Probabilistic irrationalism

3 January, 2016 at 17:36 | Posted in Economics, Statistics & Econometrics | Leave a comment

The initial choice of a prior probability distribution is not regulated in any way. The probabilities, called subjective or personal probabilities, reflect personal degrees of belief. From a Bayesian philosopher’s point of view, any prior distribution is as good as any other. Of course, from a Bayesian decision maker’s point of view, his own beliefs, as expressed in his prior distribution, may be better than any other beliefs, but Bayesianism provides no means of justifying this position. Bayesian rationality rests in the recipe alone, and the choice of the prior probability distribution is arbitrary as far as the issue of rationality is concerned. Thus, two rational persons with the same goals may adopt prior distributions that are wildly different …


Bayesian learning is completely inflexible after the initial choice of probabilities: all beliefs that result from new observations have been fixed in advance. This holds because the new probabilities are just equal to certain old conditional probabilities …

According to the Bayesian recipe, the initial choice of a prior probability distribution is arbitrary. But the probability calculus might still rule out some sequences of beliefs and thus prevent complete arbitrariness.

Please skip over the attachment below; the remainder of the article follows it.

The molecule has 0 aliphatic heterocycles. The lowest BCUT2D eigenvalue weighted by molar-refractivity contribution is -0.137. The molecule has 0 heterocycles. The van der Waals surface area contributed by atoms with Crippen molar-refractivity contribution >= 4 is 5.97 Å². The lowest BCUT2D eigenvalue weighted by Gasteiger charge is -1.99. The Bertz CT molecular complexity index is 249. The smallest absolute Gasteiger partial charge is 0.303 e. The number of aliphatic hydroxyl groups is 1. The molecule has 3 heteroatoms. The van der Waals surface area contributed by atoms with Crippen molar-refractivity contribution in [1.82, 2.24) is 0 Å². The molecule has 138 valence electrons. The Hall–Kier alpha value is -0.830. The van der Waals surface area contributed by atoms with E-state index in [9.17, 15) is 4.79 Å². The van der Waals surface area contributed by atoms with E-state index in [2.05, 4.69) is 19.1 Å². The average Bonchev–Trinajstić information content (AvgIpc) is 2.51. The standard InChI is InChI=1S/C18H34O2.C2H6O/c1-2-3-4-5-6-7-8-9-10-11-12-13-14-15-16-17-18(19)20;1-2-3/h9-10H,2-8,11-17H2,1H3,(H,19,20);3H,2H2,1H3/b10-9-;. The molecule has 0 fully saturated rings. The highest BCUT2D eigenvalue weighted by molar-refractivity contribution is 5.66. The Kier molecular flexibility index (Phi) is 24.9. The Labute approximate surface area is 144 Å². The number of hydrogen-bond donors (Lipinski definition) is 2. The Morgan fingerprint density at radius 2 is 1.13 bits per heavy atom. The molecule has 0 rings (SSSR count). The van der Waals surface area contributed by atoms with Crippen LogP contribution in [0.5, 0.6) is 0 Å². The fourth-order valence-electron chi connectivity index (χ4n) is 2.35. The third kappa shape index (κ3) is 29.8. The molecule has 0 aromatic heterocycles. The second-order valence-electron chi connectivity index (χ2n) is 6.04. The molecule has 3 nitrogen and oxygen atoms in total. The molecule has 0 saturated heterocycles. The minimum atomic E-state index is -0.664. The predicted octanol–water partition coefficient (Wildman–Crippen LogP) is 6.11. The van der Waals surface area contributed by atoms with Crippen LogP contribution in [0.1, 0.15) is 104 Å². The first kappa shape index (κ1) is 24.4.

Actually, however, this is not the case: nothing is ruled out by the probability calculus …

Thus, anything goes … By adopting a suitable prior probability distribution, we can fix the consequences of any observations for our beliefs in any way we want. This result, which will be referred to as the anything-goes theorem, holds for arbitrarily complicated cases and any number of observations. It implies, among other consequences, that two rational persons with the same goals and experiences can, in all eternity, differ arbitrarily in their beliefs about future events …

From a Bayesian point of view, any beliefs and, consequently, any decisions are as rational or irrational as any other, no matter what our goals and experiences are. Bayesian rationality is just a probabilistic version of irrationalism. Bayesians might say that somebody is rational only if he actually rationalizes his actions in the Bayesian way. However, given that such a rationalization always exists, it seems a bit pedantic to insist that a decision maker should actually provide it.

Max Albert

Nice to see that the son of Hans Albert is keeping critical rationalism alive …


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